All that equated to a thumping 199-run win for us and we look forward to the challenge that Pakistan will respond with in the second Test at Headingley. Surrey’s Mark Stoneman may have some sleepless nights, what with Haseeb Hameed breathing down his neck.

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Immortal Batsmen… for now at Least!

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Here’s a quick look at the pack in terms of England’s preferred future batting options. All are very much on England’s radar and some have staggering statistics.

Sam Hain (Warwickshire) List A batting average: 67.59 (39 innings)

Hong Kong born, Ozzie Bred but an England Lion, Warwickshire’s Hain currently possesses an absurdly good average in the one-day format. Curiously though, Hain has underwhelmed in red-ball cricket over the past couple of seasons. This is despite an excellent conversion rate of 8:8 when it comes to converting half-centuries into three figures. This highlights how often he’s been dismissed cheaply given that his career average is less than half his List A figure at 32.25. Hain’s List A strike-rate is 88.22 but remember, that’s against domestic attacks. At international level, there’s no respite provided by facing mediocre bowlers. It may be that Hain has to up the tempo to keep up with the current crop of England’s white-ball willow wielders. It may yet be that he flourishes in Test cricket.

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Ollie Pope (Surrey) First Class batting average: 66.00 (19 innings)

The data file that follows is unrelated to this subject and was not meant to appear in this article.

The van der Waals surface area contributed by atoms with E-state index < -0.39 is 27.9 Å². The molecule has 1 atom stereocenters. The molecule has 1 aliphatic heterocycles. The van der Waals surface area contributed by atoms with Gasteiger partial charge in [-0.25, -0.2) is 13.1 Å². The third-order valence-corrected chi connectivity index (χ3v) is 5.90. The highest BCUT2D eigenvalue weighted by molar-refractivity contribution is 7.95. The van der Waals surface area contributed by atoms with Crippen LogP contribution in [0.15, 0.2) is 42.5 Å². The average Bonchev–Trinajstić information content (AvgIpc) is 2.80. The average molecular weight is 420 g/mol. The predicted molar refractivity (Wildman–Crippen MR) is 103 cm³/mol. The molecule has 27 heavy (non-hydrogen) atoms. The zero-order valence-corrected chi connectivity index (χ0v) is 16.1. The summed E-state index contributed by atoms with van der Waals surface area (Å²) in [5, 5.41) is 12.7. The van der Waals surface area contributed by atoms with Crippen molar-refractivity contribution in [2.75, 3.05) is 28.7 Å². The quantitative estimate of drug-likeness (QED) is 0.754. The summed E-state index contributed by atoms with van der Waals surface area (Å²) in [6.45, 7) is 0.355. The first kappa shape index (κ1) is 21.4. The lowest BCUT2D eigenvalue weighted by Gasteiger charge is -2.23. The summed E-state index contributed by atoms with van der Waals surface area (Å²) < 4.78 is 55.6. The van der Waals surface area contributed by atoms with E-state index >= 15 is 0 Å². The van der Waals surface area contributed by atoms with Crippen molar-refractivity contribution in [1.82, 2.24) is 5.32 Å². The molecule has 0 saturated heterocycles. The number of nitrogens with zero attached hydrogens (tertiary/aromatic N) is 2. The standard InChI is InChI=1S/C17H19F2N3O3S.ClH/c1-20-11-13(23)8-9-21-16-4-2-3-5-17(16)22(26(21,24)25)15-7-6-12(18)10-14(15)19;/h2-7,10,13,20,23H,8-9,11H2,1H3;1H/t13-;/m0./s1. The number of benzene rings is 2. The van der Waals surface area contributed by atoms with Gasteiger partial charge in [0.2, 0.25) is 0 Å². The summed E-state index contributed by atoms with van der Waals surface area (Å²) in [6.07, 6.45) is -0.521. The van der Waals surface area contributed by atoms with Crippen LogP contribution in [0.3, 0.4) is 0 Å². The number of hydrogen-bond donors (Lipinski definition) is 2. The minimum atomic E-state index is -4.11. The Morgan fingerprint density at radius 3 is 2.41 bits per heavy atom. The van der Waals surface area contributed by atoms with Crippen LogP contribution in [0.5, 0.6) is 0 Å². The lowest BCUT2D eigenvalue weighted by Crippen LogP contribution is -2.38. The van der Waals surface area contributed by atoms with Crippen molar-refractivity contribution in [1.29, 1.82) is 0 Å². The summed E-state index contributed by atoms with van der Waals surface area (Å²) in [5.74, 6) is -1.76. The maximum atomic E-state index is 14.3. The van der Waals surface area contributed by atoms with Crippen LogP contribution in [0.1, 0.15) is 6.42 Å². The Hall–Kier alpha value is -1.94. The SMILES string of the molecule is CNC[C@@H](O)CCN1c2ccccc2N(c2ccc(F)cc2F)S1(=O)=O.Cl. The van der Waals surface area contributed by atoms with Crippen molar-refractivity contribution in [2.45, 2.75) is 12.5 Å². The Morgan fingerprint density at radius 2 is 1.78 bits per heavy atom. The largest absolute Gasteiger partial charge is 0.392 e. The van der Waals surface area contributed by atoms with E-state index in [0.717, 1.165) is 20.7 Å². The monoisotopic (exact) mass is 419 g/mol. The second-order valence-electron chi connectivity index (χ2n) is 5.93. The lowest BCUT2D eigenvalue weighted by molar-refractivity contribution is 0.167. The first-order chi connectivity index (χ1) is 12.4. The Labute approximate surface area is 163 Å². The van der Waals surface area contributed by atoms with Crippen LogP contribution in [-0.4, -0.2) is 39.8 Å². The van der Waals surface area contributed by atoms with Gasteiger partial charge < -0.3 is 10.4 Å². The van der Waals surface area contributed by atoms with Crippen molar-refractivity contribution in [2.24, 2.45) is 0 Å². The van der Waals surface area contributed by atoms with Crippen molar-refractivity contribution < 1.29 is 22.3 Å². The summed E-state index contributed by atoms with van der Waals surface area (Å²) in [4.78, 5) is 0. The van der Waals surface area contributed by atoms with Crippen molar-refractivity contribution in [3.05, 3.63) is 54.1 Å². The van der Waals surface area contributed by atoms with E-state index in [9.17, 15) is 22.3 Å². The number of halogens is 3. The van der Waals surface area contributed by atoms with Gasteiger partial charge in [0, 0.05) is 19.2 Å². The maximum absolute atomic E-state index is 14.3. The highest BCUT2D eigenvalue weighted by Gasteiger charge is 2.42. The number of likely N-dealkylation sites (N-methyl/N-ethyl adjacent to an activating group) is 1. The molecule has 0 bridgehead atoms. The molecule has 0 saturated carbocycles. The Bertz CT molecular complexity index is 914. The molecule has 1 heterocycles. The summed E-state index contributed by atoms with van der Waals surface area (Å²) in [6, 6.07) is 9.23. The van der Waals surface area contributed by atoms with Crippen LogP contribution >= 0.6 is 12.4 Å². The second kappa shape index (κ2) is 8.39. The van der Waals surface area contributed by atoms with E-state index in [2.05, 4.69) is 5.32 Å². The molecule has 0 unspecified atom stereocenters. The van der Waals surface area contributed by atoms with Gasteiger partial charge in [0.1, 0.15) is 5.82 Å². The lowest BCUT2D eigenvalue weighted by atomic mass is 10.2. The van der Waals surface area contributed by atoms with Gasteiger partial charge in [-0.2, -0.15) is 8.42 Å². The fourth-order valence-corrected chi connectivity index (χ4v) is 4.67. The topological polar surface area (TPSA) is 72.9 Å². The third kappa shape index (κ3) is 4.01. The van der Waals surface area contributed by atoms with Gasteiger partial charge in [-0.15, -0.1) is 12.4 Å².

Pope’s career is in its infancy and he’ll do well to maintain an average of World Cup winning proportions but it’s a heck of a start. As things stand, the twenty-year-old has twice as many tons as he does fifties, 4:2. The real test will come when he plays Test cricket. If he suffers a Tom Westleyesque start, a beginning where one technical flaw is identified, domestic bowlers will then prey upon his wounds. How will it effect him and will he bounce back? With Alec Stewart to provide guidance, he has at least got a proven international player to help him develop.

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Joe Clarke (Worcestershire) First Class batting average: 42.65 (92 innings)

Clarke’s average is more mortal than Hain and Pope’s but provides an insight into what is likely to happen to Hain and Pope’s figures over time. Clarke’s average of 42.65 is still more than respectable for a barely twentytwo-year-old spread over 92 innings. Like Hain, Clarke converts well, 12:13 at First Class level.

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Hain, Clarke and Pope would seem like an impressive middle order at numbers three, four and five for England, not that anybody’s writing Joe Root off just yet.

Aneurin Donald (Glamorgan) First Class batting average: 30.68 (71 innings)

When Welshman Aneurin Donald scored 234 off just 136 balls in a County Championship match aged just 19, there were high hopes that he would go onto represent England. There’s only been one ton since however and his white-ball efforts have been diabolical with averages of just 14.65 (List A) and 22.52 (T20). Constantly been shunted up and down the order probably hasn’t helped but its been Glamorgan Second XI cricket of late and not international matches. Like Hain, Pope and Clarke, Donald has the ability. Still only twenty-one-years of age, it’s to be hoped that Donald can come back stronger and compete for a spot in England’s middler order over the years to come.